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Working with Reclaimed Wood

by Thomas D. Garcia
Riverside, CA

Click on any picture to see a larger version.

I have been working with wood since 1970. As a kid, at the age of 12 years old, I looked for any reason to fire up my Father's 3 horse power table saw. The sound of the winding motor as it started was exhilarating. I had several lawn mowing jobs at that time that helped me earn some spare change for my peace sign leather wallet. I used some of that money to purchase screws and stain. To cut down on the expense, I would typically try to reclaim usable lumber every chance I got. Luckily for me, we lived across the street from a cabinet shop. At the end of each day when the cabinet shop closed down for the evening, I would walk across the street and pick out some nice pieces of wood from the scrap bin that was kept outside by the huge roll-up door. I would find Oak, Walnut and pieces of Maple, enough to make several boxes, shelves and picture frames. I can still remember the smell of some Sassafras that I had found once, mmmm. I learned early on that these projects would put some more cash in my pocket to fund my fun days. A 15 cent hot dog and coke at a 10 cent matinee movie was worth working for. Now those were some great times.

Now moving through time, to the year 2013, I had a medical condition and had to retire early from a public utility company. It took me a little more than two years to recover. I have now graduated from watering the lawn to the art of woodworking again. I still have one thing in common with the days of old, I still use reclaimed lumber.

Making a Reclaimed Wood Project

I needed a stand for my woodturning tools. 1) It had to be moveable and easy to store and 2) I needed it to be a color so it would stand out when I had my turning gear on.

The lumber on the left came from a shipping crate that I purchased from a valve shop for $5.00. It was sitting in the back lot next to several other empty crates, so I asked the manager if he was going to get rid of them and as luck would have it, he was selling them. There is a lot of great wood out there to reclaim. Don't be afraid to use it.

As you can see (on the right) the nail holes that were left behind were remnants from its past life. They can now be blended in using a wood filling mixture that I have used for years. My Father showed me how to create this concoction. A lot of wood fillers in the early 1970's would not take stains well, unless you were lucky enough to find wood filler that was tinted to the type of wood that you were using.

I have found this wood filling mixture to be strong, very sandable, and it takes a variety of stains very well. All of the ingredients are very easy to find and most do-it-yourselfers already have this stuff in the cupboards of their garage.

Making the Wood Filler

First things first, I not only reclaim wood, but tin cans, and plastic containers as well. This old tomato sauce can is now a woodworker's tool.

First, I place a palm of pine swarf (saw dust) in the tin can. Then I'll add a palm of drywall joint compound. I'll mix it real well. At this point I'll add a dab of white glue. Then it must be mixed completely.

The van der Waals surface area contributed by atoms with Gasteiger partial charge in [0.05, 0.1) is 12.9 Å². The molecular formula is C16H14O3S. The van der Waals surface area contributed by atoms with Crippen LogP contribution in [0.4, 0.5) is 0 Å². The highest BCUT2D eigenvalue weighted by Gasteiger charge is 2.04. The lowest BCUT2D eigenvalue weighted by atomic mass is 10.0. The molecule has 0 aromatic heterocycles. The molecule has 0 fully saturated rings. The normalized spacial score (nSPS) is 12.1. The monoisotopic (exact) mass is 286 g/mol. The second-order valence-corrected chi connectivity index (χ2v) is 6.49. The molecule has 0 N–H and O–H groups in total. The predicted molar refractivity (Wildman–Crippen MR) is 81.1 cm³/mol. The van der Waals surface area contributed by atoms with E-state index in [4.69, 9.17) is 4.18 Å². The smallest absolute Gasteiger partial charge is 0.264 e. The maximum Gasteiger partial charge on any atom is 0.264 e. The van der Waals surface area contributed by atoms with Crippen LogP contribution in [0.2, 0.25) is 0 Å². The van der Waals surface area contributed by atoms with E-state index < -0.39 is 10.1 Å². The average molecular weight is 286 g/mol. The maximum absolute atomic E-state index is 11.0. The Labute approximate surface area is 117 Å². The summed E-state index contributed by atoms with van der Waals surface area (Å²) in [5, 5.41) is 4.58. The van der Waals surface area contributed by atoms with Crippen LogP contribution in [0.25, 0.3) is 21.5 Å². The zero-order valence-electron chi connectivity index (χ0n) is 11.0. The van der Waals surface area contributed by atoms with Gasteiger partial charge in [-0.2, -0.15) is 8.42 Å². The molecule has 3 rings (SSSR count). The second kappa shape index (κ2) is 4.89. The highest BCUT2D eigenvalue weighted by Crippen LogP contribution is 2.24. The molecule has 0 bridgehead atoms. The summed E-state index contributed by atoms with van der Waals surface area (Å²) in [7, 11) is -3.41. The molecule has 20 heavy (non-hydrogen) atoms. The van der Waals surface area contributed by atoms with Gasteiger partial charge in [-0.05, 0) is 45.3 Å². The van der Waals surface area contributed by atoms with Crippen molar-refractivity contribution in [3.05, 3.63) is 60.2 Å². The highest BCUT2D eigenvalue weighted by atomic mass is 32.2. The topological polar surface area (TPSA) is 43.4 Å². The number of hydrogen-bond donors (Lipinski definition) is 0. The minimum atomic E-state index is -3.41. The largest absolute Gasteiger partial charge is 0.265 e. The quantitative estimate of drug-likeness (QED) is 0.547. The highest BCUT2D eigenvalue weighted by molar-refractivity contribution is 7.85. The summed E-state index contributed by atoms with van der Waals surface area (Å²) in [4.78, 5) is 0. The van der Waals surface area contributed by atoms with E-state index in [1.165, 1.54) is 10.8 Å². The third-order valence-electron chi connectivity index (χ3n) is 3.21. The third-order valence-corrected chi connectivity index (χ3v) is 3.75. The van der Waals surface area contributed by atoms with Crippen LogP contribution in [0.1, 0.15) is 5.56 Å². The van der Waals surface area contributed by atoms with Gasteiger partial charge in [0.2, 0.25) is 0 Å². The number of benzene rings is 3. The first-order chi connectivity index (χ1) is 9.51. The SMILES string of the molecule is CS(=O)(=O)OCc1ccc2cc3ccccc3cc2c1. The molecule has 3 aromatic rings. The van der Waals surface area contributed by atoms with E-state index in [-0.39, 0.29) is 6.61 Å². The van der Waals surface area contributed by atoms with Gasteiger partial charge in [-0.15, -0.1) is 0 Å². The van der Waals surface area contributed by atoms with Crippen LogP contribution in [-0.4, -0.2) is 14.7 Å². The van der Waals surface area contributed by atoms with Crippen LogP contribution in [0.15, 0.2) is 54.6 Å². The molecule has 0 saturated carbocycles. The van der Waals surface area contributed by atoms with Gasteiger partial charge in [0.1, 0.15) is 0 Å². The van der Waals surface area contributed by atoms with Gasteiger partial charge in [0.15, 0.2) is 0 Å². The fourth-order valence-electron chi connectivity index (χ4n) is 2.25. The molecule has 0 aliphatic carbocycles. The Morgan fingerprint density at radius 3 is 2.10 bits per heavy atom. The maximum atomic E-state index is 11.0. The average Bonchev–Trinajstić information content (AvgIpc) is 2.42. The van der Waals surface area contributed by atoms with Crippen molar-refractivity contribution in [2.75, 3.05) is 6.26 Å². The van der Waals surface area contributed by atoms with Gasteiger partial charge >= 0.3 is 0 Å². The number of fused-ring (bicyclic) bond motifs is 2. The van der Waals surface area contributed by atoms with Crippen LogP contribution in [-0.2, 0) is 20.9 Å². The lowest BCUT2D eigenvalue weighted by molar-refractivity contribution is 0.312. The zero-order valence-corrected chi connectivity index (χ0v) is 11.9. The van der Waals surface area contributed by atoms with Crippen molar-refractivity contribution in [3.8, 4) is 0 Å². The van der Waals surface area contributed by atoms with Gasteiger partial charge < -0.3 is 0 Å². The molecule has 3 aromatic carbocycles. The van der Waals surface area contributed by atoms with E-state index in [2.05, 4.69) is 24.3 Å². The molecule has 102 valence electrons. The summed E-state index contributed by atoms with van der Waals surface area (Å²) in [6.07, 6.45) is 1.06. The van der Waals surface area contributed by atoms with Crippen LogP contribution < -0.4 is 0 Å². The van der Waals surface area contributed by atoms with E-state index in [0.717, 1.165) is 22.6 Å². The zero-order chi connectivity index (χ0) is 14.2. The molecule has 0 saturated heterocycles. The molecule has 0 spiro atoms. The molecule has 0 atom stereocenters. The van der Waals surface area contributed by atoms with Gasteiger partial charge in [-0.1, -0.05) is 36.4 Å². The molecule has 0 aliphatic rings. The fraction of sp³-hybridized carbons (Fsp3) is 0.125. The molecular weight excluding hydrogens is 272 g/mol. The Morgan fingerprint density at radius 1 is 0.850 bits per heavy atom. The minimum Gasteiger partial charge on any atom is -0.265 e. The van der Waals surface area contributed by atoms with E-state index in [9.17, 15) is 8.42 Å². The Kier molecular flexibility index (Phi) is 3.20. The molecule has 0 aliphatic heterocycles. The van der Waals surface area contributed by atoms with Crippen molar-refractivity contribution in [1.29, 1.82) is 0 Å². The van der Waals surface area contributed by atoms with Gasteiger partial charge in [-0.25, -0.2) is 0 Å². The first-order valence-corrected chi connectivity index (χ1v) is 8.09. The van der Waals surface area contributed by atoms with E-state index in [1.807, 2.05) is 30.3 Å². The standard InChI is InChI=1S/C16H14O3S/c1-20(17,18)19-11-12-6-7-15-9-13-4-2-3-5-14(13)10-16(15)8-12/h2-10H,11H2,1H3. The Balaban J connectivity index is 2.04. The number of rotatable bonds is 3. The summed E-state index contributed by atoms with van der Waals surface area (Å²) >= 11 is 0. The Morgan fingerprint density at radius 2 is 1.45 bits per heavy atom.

I mix this concoction until it has the consistency of pancake batter (right). Remember you can add more glue to make it watery or swarf to thicken it. After it's completely mixed, I'll work this mixture into all the holes, nooks and crannies that need filling.

Remember to always save your saw dust. It could be Pine, Oak, or whatever wood you feel like. Use Oak swarf on Oak boards and Pine swarf on Pine boards. Keep it to the species at hand. I use reclaimed coffee creamer bottles to store my swarf because they have a little lift up flap on the lid that is very handy when mixing your wood filler. I used a black permanent chisel tip marker to label each bottle.

Tinting the Wood Filler

I have used acrylic paints to tint the wood filler as needed to fill large gaps around wood knots. The wood filler helps the knot from falling out only if the knot is not that broken up. When you add some tint, such as acrylic paint, it just takes a little longer to dry.

First, I take a damp rag and moisten around the area to be filled. Then I match the color of the knot by mixing white paint with a Brick Red paint. Sometimes I have to add a dab of Straw Yellow paint to level out the tint.

Below is my purple stained woodturning tool stand. The wood filler soaked into the stain well. On the end grain, I had to use a technique called Sizing, where you mix a 50/50 concoction of water and white glue, and then use a small brush to apply it. Let it dry real good, so when you add the stain won't absorb too much. This will help maintain an even amount of color. If you look close around the knot on the right side of the project you can see the color change.

Did I mention that I like to reclaim stuff?

I guess you could call me "The Reclaimed Woodworker."

Hi, my name is Thomas Garcia, I am 57 years old. I am also married to a fantastic wife. We have two grown children whom are kept very busy with their own daily routines. I also have two small dogs that like to help me with some of my woodworking projects. They help with clean-up by carrying off small pieces of wood cut-offs. You can email me at .

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